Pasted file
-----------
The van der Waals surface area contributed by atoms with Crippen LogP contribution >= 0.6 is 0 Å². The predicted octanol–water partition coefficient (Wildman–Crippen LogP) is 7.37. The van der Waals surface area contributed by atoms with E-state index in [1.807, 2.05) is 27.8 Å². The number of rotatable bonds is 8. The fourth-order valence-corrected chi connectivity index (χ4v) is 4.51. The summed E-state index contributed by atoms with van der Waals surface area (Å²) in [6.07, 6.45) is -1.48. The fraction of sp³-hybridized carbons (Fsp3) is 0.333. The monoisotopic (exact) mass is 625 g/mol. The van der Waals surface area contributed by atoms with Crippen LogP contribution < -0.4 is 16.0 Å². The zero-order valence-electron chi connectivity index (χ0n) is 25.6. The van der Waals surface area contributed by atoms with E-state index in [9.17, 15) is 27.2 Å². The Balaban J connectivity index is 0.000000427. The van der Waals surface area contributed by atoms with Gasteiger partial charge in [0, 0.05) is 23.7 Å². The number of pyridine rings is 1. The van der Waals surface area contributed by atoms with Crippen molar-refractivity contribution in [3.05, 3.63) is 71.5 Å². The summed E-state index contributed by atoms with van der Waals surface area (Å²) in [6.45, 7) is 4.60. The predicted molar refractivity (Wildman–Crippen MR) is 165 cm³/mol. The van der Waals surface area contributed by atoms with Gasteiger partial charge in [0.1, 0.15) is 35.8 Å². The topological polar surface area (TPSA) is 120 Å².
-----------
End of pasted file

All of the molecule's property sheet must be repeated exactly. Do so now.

The van der Waals surface area contributed by atoms with Crippen LogP contribution >= 0.6 is 0 Å². The predicted octanol–water partition coefficient (Wildman–Crippen LogP) is 7.37. The van der Waals surface area contributed by atoms with E-state index in [1.807, 2.05) is 27.8 Å². The number of rotatable bonds is 8. The fourth-order valence-corrected chi connectivity index (χ4v) is 4.51. The summed E-state index contributed by atoms with van der Waals surface area (Å²) in [6.07, 6.45) is -1.48. The fraction of sp³-hybridized carbons (Fsp3) is 0.333. The monoisotopic (exact) mass is 625 g/mol. The van der Waals surface area contributed by atoms with Crippen LogP contribution < -0.4 is 16.0 Å². The zero-order valence-electron chi connectivity index (χ0n) is 25.6. The van der Waals surface area contributed by atoms with E-state index in [9.17, 15) is 27.2 Å². The Balaban J connectivity index is 0.000000427. The van der Waals surface area contributed by atoms with Gasteiger partial charge in [0, 0.05) is 23.7 Å². The number of pyridine rings is 1. The van der Waals surface area contributed by atoms with Crippen molar-refractivity contribution in [3.05, 3.63) is 71.5 Å². The summed E-state index contributed by atoms with van der Waals surface area (Å²) in [6.45, 7) is 4.60. The predicted molar refractivity (Wildman–Crippen MR) is 165 cm³/mol. The van der Waals surface area contributed by atoms with Gasteiger partial charge in [0.1, 0.15) is 35.8 Å². The topological polar surface area (TPSA) is 120 Å².